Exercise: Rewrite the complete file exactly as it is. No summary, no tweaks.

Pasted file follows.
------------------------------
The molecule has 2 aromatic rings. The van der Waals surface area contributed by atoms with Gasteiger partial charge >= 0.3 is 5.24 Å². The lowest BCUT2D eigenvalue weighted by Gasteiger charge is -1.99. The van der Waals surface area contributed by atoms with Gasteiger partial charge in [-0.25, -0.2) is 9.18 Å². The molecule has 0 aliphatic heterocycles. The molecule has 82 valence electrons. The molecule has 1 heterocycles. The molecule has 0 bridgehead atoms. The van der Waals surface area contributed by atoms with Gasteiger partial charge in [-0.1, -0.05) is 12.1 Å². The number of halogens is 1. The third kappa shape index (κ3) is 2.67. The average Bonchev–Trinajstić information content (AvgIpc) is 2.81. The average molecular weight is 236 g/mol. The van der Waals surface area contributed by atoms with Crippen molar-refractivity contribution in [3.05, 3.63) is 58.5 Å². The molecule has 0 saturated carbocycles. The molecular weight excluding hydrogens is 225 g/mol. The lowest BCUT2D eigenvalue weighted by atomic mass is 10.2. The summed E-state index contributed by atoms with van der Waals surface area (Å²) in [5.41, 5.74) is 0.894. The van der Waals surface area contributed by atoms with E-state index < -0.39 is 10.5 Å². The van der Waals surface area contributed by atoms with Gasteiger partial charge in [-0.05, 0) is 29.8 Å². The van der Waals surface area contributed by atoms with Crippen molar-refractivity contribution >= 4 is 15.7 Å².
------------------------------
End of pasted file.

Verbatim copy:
The molecule has 2 aromatic rings. The van der Waals surface area contributed by atoms with Gasteiger partial charge >= 0.3 is 5.24 Å². The lowest BCUT2D eigenvalue weighted by Gasteiger charge is -1.99. The van der Waals surface area contributed by atoms with Gasteiger partial charge in [-0.25, -0.2) is 9.18 Å². The molecule has 0 aliphatic heterocycles. The molecule has 82 valence electrons. The molecule has 1 heterocycles. The molecule has 0 bridgehead atoms. The van der Waals surface area contributed by atoms with Gasteiger partial charge in [-0.1, -0.05) is 12.1 Å². The number of halogens is 1. The third kappa shape index (κ3) is 2.67. The average Bonchev–Trinajstić information content (AvgIpc) is 2.81. The average molecular weight is 236 g/mol. The van der Waals surface area contributed by atoms with Crippen molar-refractivity contribution in [3.05, 3.63) is 58.5 Å². The molecule has 0 saturated carbocycles. The molecular weight excluding hydrogens is 225 g/mol. The lowest BCUT2D eigenvalue weighted by atomic mass is 10.2. The summed E-state index contributed by atoms with van der Waals surface area (Å²) in [5.41, 5.74) is 0.894. The van der Waals surface area contributed by atoms with E-state index < -0.39 is 10.5 Å². The van der Waals surface area contributed by atoms with Gasteiger partial charge in [-0.05, 0) is 29.8 Å². The van der Waals surface area contributed by atoms with Crippen molar-refractivity contribution >= 4 is 15.7 Å².